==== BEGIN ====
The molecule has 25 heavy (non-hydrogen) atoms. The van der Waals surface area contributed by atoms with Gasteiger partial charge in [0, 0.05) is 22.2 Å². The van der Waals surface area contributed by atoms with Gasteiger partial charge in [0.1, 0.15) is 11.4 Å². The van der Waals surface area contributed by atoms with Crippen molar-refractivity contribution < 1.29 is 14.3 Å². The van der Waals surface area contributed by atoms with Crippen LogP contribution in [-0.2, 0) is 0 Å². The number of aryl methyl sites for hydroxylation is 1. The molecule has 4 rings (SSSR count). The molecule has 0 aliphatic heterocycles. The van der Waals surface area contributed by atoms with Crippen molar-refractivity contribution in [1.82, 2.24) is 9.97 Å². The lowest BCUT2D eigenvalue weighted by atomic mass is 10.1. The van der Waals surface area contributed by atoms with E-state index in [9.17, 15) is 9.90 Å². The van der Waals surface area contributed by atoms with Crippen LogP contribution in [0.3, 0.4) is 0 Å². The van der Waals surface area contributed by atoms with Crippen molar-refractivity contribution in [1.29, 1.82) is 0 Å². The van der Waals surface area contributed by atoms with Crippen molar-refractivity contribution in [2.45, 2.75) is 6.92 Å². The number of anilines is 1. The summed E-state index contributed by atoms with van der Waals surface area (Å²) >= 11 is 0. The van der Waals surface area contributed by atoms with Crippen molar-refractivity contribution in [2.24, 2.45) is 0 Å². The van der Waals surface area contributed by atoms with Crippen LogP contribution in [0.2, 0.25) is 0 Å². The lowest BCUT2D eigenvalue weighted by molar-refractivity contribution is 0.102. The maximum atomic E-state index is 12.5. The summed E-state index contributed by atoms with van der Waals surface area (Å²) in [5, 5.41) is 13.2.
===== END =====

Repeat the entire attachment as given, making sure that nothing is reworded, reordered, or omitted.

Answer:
The molecule has 25 heavy (non-hydrogen) atoms. The van der Waals surface area contributed by atoms with Gasteiger partial charge in [0, 0.05) is 22.2 Å². The van der Waals surface area contributed by atoms with Gasteiger partial charge in [0.1, 0.15) is 11.4 Å². The van der Waals surface area contributed by atoms with Crippen molar-refractivity contribution < 1.29 is 14.3 Å². The van der Waals surface area contributed by atoms with Crippen LogP contribution in [-0.2, 0) is 0 Å². The number of aryl methyl sites for hydroxylation is 1. The molecule has 4 rings (SSSR count). The molecule has 0 aliphatic heterocycles. The van der Waals surface area contributed by atoms with Crippen molar-refractivity contribution in [1.82, 2.24) is 9.97 Å². The lowest BCUT2D eigenvalue weighted by atomic mass is 10.1. The van der Waals surface area contributed by atoms with E-state index in [9.17, 15) is 9.90 Å². The van der Waals surface area contributed by atoms with Crippen LogP contribution in [0.3, 0.4) is 0 Å². The van der Waals surface area contributed by atoms with Crippen molar-refractivity contribution in [1.29, 1.82) is 0 Å². The van der Waals surface area contributed by atoms with Crippen molar-refractivity contribution in [2.45, 2.75) is 6.92 Å². The number of anilines is 1. The summed E-state index contributed by atoms with van der Waals surface area (Å²) >= 11 is 0. The van der Waals surface area contributed by atoms with Crippen molar-refractivity contribution in [2.24, 2.45) is 0 Å². The van der Waals surface area contributed by atoms with Crippen LogP contribution in [0.2, 0.25) is 0 Å². The lowest BCUT2D eigenvalue weighted by molar-refractivity contribution is 0.102. The maximum atomic E-state index is 12.5. The summed E-state index contributed by atoms with van der Waals surface area (Å²) in [5, 5.41) is 13.2.